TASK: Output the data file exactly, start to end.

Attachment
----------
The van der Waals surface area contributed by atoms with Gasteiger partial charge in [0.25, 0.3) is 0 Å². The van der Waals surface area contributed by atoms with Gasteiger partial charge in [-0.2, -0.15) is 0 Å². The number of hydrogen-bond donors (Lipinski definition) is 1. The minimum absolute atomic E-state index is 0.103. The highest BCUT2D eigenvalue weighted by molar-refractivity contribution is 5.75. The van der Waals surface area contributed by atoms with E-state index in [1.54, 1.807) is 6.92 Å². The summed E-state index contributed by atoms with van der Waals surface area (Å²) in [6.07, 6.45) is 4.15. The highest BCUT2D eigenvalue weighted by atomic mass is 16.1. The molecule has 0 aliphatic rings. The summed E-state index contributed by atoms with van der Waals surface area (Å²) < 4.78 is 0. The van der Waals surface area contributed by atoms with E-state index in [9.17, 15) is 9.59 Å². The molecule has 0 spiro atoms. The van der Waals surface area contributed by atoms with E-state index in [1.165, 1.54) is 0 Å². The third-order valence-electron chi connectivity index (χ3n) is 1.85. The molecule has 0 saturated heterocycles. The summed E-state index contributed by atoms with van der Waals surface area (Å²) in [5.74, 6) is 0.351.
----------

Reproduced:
The van der Waals surface area contributed by atoms with Gasteiger partial charge in [0.25, 0.3) is 0 Å². The van der Waals surface area contributed by atoms with Gasteiger partial charge in [-0.2, -0.15) is 0 Å². The number of hydrogen-bond donors (Lipinski definition) is 1. The minimum absolute atomic E-state index is 0.103. The highest BCUT2D eigenvalue weighted by molar-refractivity contribution is 5.75. The van der Waals surface area contributed by atoms with E-state index in [1.54, 1.807) is 6.92 Å². The summed E-state index contributed by atoms with van der Waals surface area (Å²) in [6.07, 6.45) is 4.15. The highest BCUT2D eigenvalue weighted by atomic mass is 16.1. The molecule has 0 aliphatic rings. The summed E-state index contributed by atoms with van der Waals surface area (Å²) < 4.78 is 0. The van der Waals surface area contributed by atoms with E-state index in [9.17, 15) is 9.59 Å². The molecule has 0 spiro atoms. The van der Waals surface area contributed by atoms with E-state index in [1.165, 1.54) is 0 Å². The third-order valence-electron chi connectivity index (χ3n) is 1.85. The molecule has 0 saturated heterocycles. The summed E-state index contributed by atoms with van der Waals surface area (Å²) in [5.74, 6) is 0.351.